Monday, January 11, 2010

About Barramundi

The Barramundi (Lates calcarifer) is a species of catadromous fish in family Latidae of order Perciformes. The native species is widely distributed in the Indo-West Pacific region from the Persian Gulf, through Southeast Asia to Papua New Guinea and Northern Australia.

Origin of name
Barramundi is a loanword from a Queenslander Australian language of the Rockhampton area meaning "large-scaled river fish".Originally, the name barramundi referred to saratoga and Gulf saratoga. However, the name was appropriated for marketing reasons during the 1980s, a decision which has aided in raising the profile of this fish significantly.L. calcarifer is also known as the giant perch, giant seaperch, Asian seabass, Australian seabass, white seabass, and by a variety of names in other local languages, such as Siakap in Malay. It is nicknamed the silver jack.

Since I live on an island, it is high time to talk about fish. The most popular and one of the very best fish to eat is the Barramundi. It is a fish that lives both, in marine waters and in rivers, but unlike salmon is not highly migratory. Some populations are only marine.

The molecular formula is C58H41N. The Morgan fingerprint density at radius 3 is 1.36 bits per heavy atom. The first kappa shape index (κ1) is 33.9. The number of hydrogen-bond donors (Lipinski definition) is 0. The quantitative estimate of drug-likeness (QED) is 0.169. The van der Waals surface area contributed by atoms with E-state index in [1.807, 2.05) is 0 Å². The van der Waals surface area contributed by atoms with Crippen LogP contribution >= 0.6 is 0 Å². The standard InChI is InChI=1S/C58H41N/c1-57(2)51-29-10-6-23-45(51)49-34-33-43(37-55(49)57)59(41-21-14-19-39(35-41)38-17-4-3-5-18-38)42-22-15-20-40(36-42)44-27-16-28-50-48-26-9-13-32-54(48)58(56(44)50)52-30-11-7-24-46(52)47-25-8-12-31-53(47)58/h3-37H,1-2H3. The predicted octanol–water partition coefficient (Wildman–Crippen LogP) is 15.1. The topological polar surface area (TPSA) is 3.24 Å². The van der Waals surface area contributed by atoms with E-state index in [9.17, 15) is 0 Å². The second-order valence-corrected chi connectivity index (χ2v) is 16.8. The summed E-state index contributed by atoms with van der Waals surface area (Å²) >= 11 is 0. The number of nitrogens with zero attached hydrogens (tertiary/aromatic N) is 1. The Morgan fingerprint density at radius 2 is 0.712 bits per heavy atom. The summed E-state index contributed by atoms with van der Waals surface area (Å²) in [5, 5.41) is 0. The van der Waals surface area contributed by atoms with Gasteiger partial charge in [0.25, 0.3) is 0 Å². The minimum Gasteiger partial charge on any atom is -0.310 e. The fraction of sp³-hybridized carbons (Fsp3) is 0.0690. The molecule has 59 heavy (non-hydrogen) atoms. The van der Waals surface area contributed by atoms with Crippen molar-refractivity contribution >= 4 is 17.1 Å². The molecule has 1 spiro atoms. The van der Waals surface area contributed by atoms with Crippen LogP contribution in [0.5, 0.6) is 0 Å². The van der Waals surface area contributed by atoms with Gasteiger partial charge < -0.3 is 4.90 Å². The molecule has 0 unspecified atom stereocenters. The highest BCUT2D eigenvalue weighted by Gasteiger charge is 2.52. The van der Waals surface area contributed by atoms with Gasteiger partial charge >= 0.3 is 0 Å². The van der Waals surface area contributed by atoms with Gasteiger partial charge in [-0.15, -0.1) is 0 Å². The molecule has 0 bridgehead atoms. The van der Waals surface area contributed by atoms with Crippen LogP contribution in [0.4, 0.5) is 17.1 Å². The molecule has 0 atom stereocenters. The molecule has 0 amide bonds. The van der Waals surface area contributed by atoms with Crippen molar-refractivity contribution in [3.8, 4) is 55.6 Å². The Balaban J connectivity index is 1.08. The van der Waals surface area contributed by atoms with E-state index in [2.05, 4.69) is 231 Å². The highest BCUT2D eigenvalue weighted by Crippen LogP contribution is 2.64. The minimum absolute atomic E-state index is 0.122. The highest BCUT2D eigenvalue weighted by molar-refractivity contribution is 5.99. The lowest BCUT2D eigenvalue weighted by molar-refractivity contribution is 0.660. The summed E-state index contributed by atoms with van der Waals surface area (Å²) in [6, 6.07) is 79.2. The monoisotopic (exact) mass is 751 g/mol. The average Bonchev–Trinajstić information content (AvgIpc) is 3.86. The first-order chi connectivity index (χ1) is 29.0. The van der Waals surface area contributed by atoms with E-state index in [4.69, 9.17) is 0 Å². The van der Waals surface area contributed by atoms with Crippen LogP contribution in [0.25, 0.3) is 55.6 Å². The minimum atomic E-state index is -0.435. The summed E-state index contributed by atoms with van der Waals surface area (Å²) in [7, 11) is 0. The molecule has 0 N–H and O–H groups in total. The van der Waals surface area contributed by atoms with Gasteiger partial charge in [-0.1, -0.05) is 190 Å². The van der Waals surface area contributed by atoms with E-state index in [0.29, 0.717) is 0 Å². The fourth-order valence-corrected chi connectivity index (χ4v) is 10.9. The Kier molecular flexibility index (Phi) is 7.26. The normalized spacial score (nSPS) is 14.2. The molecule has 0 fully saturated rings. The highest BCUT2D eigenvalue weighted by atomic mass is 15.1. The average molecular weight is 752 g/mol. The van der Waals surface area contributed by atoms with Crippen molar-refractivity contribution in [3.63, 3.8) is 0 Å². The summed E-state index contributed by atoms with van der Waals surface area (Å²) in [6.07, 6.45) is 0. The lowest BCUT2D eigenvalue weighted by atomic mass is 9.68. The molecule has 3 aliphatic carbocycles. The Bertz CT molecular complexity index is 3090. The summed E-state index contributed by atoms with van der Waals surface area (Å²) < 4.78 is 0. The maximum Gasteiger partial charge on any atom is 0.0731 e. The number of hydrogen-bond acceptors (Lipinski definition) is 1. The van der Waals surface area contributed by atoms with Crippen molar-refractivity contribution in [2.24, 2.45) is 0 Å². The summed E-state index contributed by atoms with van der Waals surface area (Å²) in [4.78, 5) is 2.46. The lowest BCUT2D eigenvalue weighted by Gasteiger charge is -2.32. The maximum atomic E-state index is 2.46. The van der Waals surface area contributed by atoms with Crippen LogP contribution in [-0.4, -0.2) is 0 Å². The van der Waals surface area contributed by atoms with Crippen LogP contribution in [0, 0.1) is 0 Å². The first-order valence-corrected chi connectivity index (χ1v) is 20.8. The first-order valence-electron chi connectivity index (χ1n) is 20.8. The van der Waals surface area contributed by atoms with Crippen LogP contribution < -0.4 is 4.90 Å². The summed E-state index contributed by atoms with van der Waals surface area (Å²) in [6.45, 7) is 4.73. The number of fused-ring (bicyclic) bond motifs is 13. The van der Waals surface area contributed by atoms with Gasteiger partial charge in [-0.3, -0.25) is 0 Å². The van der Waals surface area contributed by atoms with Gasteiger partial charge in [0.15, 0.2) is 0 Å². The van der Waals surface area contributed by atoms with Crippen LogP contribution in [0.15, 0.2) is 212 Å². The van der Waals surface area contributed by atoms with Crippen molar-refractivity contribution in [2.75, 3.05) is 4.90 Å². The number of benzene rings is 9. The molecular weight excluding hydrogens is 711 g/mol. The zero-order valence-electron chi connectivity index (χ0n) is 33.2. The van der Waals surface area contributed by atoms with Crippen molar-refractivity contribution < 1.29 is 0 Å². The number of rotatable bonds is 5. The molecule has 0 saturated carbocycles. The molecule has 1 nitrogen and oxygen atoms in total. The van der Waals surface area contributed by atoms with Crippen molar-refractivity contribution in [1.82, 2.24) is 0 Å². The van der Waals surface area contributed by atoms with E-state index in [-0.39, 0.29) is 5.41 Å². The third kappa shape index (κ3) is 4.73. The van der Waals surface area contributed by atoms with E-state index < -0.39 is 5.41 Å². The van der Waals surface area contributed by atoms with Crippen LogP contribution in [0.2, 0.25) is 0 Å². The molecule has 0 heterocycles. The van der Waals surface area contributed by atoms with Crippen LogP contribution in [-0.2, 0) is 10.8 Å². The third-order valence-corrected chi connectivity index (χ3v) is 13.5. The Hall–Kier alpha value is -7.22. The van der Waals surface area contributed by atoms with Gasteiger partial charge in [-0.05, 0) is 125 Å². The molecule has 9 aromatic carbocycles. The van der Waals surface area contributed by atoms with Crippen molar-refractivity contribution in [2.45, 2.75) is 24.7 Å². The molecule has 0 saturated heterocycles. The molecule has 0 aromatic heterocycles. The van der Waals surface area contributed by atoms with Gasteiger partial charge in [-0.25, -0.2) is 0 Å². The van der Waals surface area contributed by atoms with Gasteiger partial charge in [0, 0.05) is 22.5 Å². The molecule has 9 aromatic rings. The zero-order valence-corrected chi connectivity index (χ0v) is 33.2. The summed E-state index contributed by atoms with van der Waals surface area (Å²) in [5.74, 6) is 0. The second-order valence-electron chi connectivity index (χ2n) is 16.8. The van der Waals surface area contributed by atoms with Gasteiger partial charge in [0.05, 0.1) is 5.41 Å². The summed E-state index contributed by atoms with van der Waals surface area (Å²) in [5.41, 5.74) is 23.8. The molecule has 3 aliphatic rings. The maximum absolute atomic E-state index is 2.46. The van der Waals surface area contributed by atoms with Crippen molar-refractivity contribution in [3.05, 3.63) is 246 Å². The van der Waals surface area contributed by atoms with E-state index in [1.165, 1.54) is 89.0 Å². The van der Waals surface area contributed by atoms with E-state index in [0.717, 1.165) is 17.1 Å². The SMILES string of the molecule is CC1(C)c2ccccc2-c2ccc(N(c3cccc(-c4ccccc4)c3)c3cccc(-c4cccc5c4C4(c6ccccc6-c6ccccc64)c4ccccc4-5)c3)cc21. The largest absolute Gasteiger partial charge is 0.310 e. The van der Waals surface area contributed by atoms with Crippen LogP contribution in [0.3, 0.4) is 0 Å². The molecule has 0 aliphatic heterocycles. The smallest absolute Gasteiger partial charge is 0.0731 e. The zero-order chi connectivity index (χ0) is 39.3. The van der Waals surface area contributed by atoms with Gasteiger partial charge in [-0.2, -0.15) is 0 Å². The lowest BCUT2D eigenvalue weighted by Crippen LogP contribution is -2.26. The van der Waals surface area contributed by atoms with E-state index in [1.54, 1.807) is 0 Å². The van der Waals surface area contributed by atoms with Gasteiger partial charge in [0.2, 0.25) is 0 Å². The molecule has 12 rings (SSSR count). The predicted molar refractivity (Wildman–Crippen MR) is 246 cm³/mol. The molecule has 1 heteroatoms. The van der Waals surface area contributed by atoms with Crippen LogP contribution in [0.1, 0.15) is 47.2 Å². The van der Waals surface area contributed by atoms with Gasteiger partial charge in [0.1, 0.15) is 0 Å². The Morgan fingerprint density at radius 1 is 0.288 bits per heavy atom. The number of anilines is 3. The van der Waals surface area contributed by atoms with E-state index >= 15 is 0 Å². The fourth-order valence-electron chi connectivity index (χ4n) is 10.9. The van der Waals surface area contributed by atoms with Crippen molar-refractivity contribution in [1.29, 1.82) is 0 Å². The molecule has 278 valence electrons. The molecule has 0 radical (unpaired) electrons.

At the beginning of the monsoon, the Barramundi migrates downriver, to reproduce in estuarine waters. Young animals are commonly males, when growing up, they turn into females. A big Barra can reach nearly two meters.
It is found in the tropical regions from the Persian Gulf to Papua New Guinea. In Australia it is considered the fish. In the northern parts of the country, you get fantastic dishes with freshly caught Barra, indeed very, very delicious. Here, the Barramundi has been appreciated as fantastic food source for many thousands of years, and it is regularly depicted together with Long-Necked Turtles in old Aboriginal rock paintings. Below as seen at Ubirr.

No comments:

Post a Comment